oldIndex = tokenTokenIndexes[2];
//Overwrite the value at oldIndex (2) with whatever is
// at the end of the ownerTokenIndexes[0xAAA] array (
ownerTokenIndexes[0xAAA][oldIndex] =
ownerTokenIndexes[0xAAA][ ownerTokenIndexes[0xAAA].length - 1 ];
//Update tokenTokenIndexes for whatever token is
// now at ownerTokenIndexes[0xAAA][oldIndex] (
tokenTokenIndexes[ownerTokenIndexes[0xAAA][oldIndex]] = oldIndex;
//Update tokentkenIndexes[2] to be the length of
// ownerTokenIndexes[0xBBB], since this will be its new position.
tokenTokenIndexes[2] = ownerTokenIndexes[0xBBB].length;
//Add 2 to the end of ownerTokenIndexes[0xBBB].ownerTokenIndexes[0xBBB].push(2);
//Decrement ownerTokenIndexes[0xAAA].length by 1ownerTokenIndexes[0xAAA].length--;
function transferFrom(address _from, address _to, uint256 _tokenId) public {
address owner = ownerOf(_tokenId);
require ( owner == msg.sender
|| allowance[_tokenId] == msg.sender
|| authorised[owner][msg.sender]
require(owner == _from);
require(_to != 0x0);

Transfer(_from, _to, _tokenId);

owners[_tokenId] = _to;
if(allowance[_tokenId] != 0x0){
delete allowance[_tokenId];

//=== Enumerable Additions ===
uint oldIndex = tokenTokenIndexes[_tokenId];
//If the token isn't the last one in the owner's index
if(oldIndex != ownerTokenIndexes[_from].length - 1){
//Move the old one in the index list
ownerTokenIndexes[_from][oldIndex] = ownerTokenIndexes[_from][ownerTokenIndexes[_from].length - 1];
//Update the token's reference to its place in the index list
tokenTokenIndexes[ownerTokenIndexes[_from][oldIndex]] = oldIndex;
tokenTokenIndexes[_tokenId] = ownerTokenIndexes[_to].length;


The change to burnToken is pretty much the same as the change to transferFrom, except we don’t have to worry about steps 5 and 6 where we added our token to ownerTokenIndexes[_to].

function burnToken(uint256 _tokenId) external{
address owner = ownerOf(_tokenId);
require ( owner == msg.sender
|| allowance[_tokenId] == msg.sender
|| authorised[owner][msg.sender]
burned[_tokenId] = true;
emit Transfer(owner, 0x0, _tokenId);
//=== Enumerable Additions ===
uint oldIndex = tokenTokenIndexes[_tokenId];
if(oldIndex != ownerTokenIndexes[owner].length - 1){ //Move last token to old index
ownerTokenIndexes[owner][oldIndex] = ownerTokenIndexes[owner][ownerTokenIndexes[owner].length - 1];
//update token self reference to new position
tokenTokenIndexes[ownerTokenIndexes[owner][oldIndex]] = oldIndex;
delete tokenTokenIndexes[_tokenId];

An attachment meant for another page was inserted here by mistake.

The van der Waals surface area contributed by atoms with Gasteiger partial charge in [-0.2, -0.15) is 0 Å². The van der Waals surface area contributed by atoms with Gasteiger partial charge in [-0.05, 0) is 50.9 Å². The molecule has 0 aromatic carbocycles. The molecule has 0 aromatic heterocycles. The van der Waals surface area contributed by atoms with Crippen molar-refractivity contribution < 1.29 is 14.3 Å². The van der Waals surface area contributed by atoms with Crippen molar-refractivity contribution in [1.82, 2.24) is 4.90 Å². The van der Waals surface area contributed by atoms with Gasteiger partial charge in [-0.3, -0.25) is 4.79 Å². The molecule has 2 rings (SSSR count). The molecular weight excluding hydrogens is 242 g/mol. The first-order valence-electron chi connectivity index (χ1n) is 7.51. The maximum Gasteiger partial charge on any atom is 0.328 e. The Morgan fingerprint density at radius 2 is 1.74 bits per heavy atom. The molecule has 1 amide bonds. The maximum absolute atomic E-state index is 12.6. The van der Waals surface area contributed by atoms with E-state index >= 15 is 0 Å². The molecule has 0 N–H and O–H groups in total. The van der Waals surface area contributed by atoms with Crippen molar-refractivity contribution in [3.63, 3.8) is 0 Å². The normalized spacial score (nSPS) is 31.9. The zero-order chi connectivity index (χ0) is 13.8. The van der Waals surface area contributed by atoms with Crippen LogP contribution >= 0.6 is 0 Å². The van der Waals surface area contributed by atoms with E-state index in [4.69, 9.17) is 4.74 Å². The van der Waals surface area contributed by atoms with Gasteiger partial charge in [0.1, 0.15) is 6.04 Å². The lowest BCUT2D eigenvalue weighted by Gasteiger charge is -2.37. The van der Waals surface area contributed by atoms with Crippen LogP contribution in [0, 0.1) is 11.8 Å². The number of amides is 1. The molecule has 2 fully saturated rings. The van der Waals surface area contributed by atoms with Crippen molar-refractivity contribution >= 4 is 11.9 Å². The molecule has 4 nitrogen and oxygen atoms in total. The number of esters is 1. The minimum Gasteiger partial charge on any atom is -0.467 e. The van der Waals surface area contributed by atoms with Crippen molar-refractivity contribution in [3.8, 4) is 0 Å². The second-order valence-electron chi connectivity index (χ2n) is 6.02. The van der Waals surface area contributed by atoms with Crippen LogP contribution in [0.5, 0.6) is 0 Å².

//This part deals with tokenIndexes
oldIndex = indexTokens[_tokenId];
if(oldIndex != tokenIndexes.length - 1){
//Move last token to old index
tokenIndexes[oldIndex] = tokenIndexes[tokenIndexes.length - 1];



Lastly we have our issueTokens function. As previously discussed, even if your contract allows issuing of new tokens, it may not do it in batches like mine. But no matter how you’re minting them, if you’ve been following this series to create your contract, your contract should do something like this whenever a new token is created:

uint newId = maxId.add(1); //Using SafeMath to prevent overflows.//Assign the new token its index in ownerTokenIndexes
tokenTokenIndexes[newId] = ownerTokenIndexes[msg.sender].length;
//Add the tokenId to the end of ownerTokenIndexes
//Add the token to the end of tokenIndexes and indexTokens
indexTokens[thisId] = tokenIndexes.length;
function issueTokens(uint256 _extraTokens) public{
require(msg.sender == creator);
balances[msg.sender] = balances[msg.sender].add(_extraTokens);

uint thisId; //We'll reuse this for each iteration below.
for(uint i = 0; i < _extraTokens; i++){
thisId = maxId.add(i).add(1); //SafeMath to be safe!
//Assign the new token its index in ownerTokenIndexes
tokenTokenIndexes[thisId] = ownerTokenIndexes[creator].length;
//Add the tokenId to the end of ownerTokenIndexes

//Add the token to the end of tokenIndexes
indexTokens[thisId] = tokenIndexes.length;

emit Transfer(0x0, creator, thisId);
//Note: This used to be before the loop
// (loop was slightly different).
maxId = maxId.add(_extraTokens);


Wrapping up

So after all that, your token now has the Enumerable extension! We’ve implemented all the new functions, as well as modified our minting, burning and transfer functions. This should make it easier for other people to incorporate your token into their projects, which benefits everybody.

Codeslinger. Melbourne based Solidity developer for hire.